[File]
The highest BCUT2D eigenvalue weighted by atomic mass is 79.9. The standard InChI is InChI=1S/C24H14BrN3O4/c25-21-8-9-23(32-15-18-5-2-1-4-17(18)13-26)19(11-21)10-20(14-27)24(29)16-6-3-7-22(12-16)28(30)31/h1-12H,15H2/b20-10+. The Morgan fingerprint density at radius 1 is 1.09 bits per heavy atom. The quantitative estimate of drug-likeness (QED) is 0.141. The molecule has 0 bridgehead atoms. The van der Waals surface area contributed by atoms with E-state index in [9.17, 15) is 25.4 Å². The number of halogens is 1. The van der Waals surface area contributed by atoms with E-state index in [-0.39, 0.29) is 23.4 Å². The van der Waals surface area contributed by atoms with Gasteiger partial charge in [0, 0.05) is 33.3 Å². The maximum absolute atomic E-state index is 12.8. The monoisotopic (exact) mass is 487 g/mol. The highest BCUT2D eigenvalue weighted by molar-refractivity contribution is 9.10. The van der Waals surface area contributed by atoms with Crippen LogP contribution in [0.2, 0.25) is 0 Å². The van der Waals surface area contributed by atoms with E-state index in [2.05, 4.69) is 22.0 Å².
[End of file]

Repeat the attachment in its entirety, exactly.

The highest BCUT2D eigenvalue weighted by atomic mass is 79.9. The standard InChI is InChI=1S/C24H14BrN3O4/c25-21-8-9-23(32-15-18-5-2-1-4-17(18)13-26)19(11-21)10-20(14-27)24(29)16-6-3-7-22(12-16)28(30)31/h1-12H,15H2/b20-10+. The Morgan fingerprint density at radius 1 is 1.09 bits per heavy atom. The quantitative estimate of drug-likeness (QED) is 0.141. The molecule has 0 bridgehead atoms. The van der Waals surface area contributed by atoms with E-state index in [9.17, 15) is 25.4 Å². The number of halogens is 1. The van der Waals surface area contributed by atoms with E-state index in [-0.39, 0.29) is 23.4 Å². The van der Waals surface area contributed by atoms with Gasteiger partial charge in [0, 0.05) is 33.3 Å². The maximum absolute atomic E-state index is 12.8. The monoisotopic (exact) mass is 487 g/mol. The highest BCUT2D eigenvalue weighted by molar-refractivity contribution is 9.10. The van der Waals surface area contributed by atoms with Crippen LogP contribution in [0.2, 0.25) is 0 Å². The van der Waals surface area contributed by atoms with E-state index in [2.05, 4.69) is 22.0 Å².